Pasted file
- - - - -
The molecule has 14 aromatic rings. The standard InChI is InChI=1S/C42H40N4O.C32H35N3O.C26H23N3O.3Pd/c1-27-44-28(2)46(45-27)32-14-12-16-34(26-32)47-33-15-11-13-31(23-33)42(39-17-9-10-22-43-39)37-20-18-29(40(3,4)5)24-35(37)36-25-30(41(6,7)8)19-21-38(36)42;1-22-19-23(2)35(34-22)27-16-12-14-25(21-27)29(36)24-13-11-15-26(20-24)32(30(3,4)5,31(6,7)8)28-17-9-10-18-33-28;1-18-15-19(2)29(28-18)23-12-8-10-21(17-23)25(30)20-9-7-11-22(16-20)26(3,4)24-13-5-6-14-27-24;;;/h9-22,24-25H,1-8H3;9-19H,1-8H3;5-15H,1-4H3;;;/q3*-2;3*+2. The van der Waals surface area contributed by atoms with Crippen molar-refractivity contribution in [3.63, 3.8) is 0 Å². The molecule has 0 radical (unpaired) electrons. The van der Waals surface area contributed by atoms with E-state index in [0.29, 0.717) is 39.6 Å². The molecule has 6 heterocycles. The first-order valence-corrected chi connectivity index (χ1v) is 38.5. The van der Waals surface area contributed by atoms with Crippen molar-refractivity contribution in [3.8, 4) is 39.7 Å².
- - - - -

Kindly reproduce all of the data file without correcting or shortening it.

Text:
The molecule has 14 aromatic rings. The standard InChI is InChI=1S/C42H40N4O.C32H35N3O.C26H23N3O.3Pd/c1-27-44-28(2)46(45-27)32-14-12-16-34(26-32)47-33-15-11-13-31(23-33)42(39-17-9-10-22-43-39)37-20-18-29(40(3,4)5)24-35(37)36-25-30(41(6,7)8)19-21-38(36)42;1-22-19-23(2)35(34-22)27-16-12-14-25(21-27)29(36)24-13-11-15-26(20-24)32(30(3,4)5,31(6,7)8)28-17-9-10-18-33-28;1-18-15-19(2)29(28-18)23-12-8-10-21(17-23)25(30)20-9-7-11-22(16-20)26(3,4)24-13-5-6-14-27-24;;;/h9-22,24-25H,1-8H3;9-19H,1-8H3;5-15H,1-4H3;;;/q3*-2;3*+2. The van der Waals surface area contributed by atoms with Crippen molar-refractivity contribution in [3.63, 3.8) is 0 Å². The molecule has 0 radical (unpaired) electrons. The van der Waals surface area contributed by atoms with E-state index in [0.29, 0.717) is 39.6 Å². The molecule has 6 heterocycles. The first-order valence-corrected chi connectivity index (χ1v) is 38.5. The van der Waals surface area contributed by atoms with Crippen molar-refractivity contribution in [3.8, 4) is 39.7 Å².